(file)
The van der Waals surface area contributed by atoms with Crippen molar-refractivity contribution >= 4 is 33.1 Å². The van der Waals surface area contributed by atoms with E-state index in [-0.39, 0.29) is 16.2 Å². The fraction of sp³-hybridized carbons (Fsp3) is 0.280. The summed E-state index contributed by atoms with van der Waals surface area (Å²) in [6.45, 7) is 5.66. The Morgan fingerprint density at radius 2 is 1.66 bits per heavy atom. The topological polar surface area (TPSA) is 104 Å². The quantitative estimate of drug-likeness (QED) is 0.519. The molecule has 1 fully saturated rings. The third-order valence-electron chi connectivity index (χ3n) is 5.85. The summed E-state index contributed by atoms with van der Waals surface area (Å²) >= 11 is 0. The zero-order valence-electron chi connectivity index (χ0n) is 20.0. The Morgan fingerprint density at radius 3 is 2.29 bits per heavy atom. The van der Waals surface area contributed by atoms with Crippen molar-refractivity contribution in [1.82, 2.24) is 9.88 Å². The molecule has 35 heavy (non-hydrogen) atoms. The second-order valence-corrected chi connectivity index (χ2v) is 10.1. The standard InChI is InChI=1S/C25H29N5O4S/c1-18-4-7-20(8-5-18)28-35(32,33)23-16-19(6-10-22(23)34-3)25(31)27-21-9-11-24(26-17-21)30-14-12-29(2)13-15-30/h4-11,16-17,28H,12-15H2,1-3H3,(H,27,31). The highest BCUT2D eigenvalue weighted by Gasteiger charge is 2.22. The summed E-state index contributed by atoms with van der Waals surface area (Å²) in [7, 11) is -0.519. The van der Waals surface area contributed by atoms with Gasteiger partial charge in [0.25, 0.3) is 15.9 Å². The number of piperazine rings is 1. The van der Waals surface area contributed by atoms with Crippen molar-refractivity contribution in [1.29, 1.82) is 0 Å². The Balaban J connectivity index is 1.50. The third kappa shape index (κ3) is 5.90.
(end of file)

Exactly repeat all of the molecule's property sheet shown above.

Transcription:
The van der Waals surface area contributed by atoms with Crippen molar-refractivity contribution >= 4 is 33.1 Å². The van der Waals surface area contributed by atoms with E-state index in [-0.39, 0.29) is 16.2 Å². The fraction of sp³-hybridized carbons (Fsp3) is 0.280. The summed E-state index contributed by atoms with van der Waals surface area (Å²) in [6.45, 7) is 5.66. The Morgan fingerprint density at radius 2 is 1.66 bits per heavy atom. The topological polar surface area (TPSA) is 104 Å². The quantitative estimate of drug-likeness (QED) is 0.519. The molecule has 1 fully saturated rings. The third-order valence-electron chi connectivity index (χ3n) is 5.85. The summed E-state index contributed by atoms with van der Waals surface area (Å²) >= 11 is 0. The zero-order valence-electron chi connectivity index (χ0n) is 20.0. The Morgan fingerprint density at radius 3 is 2.29 bits per heavy atom. The van der Waals surface area contributed by atoms with Crippen molar-refractivity contribution in [1.82, 2.24) is 9.88 Å². The molecule has 35 heavy (non-hydrogen) atoms. The second-order valence-corrected chi connectivity index (χ2v) is 10.1. The standard InChI is InChI=1S/C25H29N5O4S/c1-18-4-7-20(8-5-18)28-35(32,33)23-16-19(6-10-22(23)34-3)25(31)27-21-9-11-24(26-17-21)30-14-12-29(2)13-15-30/h4-11,16-17,28H,12-15H2,1-3H3,(H,27,31). The highest BCUT2D eigenvalue weighted by Gasteiger charge is 2.22. The summed E-state index contributed by atoms with van der Waals surface area (Å²) in [7, 11) is -0.519. The van der Waals surface area contributed by atoms with Gasteiger partial charge in [0.25, 0.3) is 15.9 Å². The number of piperazine rings is 1. The van der Waals surface area contributed by atoms with Crippen molar-refractivity contribution in [1.29, 1.82) is 0 Å². The Balaban J connectivity index is 1.50. The third kappa shape index (κ3) is 5.90.